Reviewed by Angela Wauchop
“‘I have the order here. With a scratch of my pen his life is over.’
Josephine gasped. ‘Execution without a trial!’ Her words hung in the dark room. Had he forgotten those awful days, the days of the Terror? Had he forgotten that she too had once faced the guillotine without trial? She feared what her husband was becoming […] ‘Think of what you are doing. This is murder!’
Her words rang into silence.”
Josephine’s Garden is Australian and New Zealand author Stephanie Parkyn’s second historical fiction novel. Set in France between 1794 and 1810, the story introduces Rose de Beauharnais. Rose transforms into the beautiful and breathtakingly flawed yet captivatingly amiable Empress Josephine Bonaparte. We learn of her beloved home, ‘Malmaison’ and its rambling botanic gardens, exotic and unconventional, just like the empress who so painstakingly brought splendour to the once neglected estate.
Josephine’s extraordinary life is interwoven throughout times of revolution, executions and dangerous politics. If you were a woman, you had better be a strong one. In fact, Parkyn has presented an impressively woven narrative that seamlessly links and crosses over with the stories of the other central characters of the novel. We read of the botanist Félix Lahaie and his wife Anne, and the naturalist Jacques Labillardière and is lonely wife Marthe. Their stories weave a rich narrative of families, careers, social networks and egos along with loveless marriages, adultery, extravagant indulgences and crippling loneliness. Josephine is imperfect, flawed, reckless and selfish, yet, I found myself in sympathy with her struggles. I was relieved to realise it is okay to like her and I wondered if she is, after all, just a product of her time, of the debauched bourgeoisie, of the threat of poverty and the ever presence of death, and the trauma of her months of imprisonment during the Revolution.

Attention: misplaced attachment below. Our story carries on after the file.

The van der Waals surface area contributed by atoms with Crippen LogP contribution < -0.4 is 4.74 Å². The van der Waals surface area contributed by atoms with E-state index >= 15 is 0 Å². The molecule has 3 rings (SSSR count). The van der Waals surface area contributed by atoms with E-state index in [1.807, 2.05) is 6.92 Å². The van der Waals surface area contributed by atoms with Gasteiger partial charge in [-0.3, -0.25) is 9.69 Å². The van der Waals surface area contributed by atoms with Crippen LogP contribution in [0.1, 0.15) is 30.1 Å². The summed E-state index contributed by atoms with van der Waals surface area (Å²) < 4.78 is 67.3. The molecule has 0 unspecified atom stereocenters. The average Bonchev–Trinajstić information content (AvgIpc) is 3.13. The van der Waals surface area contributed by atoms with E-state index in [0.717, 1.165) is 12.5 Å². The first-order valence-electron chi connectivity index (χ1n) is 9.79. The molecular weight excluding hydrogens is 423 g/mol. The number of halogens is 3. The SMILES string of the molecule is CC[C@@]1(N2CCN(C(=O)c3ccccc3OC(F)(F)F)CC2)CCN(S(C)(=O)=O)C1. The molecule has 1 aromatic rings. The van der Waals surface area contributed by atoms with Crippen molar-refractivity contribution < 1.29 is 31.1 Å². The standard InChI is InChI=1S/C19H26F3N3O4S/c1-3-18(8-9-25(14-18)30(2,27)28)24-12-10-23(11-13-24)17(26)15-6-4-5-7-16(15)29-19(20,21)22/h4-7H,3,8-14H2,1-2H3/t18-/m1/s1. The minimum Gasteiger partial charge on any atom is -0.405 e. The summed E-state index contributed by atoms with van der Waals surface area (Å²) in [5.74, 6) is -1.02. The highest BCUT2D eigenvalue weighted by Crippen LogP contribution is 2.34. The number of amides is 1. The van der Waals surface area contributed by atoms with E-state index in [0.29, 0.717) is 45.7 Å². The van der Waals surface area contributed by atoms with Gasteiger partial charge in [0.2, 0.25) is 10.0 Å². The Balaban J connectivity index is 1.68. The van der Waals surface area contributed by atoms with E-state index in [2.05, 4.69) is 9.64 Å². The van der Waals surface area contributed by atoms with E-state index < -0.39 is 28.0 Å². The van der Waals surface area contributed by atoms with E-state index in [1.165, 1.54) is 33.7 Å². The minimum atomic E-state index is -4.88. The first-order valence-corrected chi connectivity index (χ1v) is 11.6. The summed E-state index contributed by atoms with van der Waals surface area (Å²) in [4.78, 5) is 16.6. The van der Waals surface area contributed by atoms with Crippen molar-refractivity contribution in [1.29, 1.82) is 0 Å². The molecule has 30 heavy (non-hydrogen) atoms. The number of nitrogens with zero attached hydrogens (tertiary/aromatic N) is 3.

My favourite thing about Josephine’s Garden is its constant link to Australia. Josephine and her fascination with the flora and fauna of the ‘newly discovered’ continent Terra Australis was a recurring theme. It must have been exciting and difficult to resist the temptation of showing off such curiosities and to be the first to possess such exotic specimens in France. Germinating bluegum seeds and wattles was forgivable, but it was confronting to picture the displacement and captivity of our beloved wallabies and emus for the sake of vanity and status. The author successfully highlights the backward ways of such a time of so-called enlightened ‘scientific inquiry’.
Throughout the book, there is a subtle and satisfying crossover with Parkyn’s first novel, Into the World, and if you have read it, you will adore the little easter eggs and the allusion of more wonderful things to come in future works! But most of all, I feel these characters in my bones:
“Marthe and Jacques Labilladière arrived mid-week. As soon as they entered her parlour, Anne began to feel uneasy. They were both so tall and upright in their manner, they made her feel fat and frumpy and every bit the farming stock she had come from.”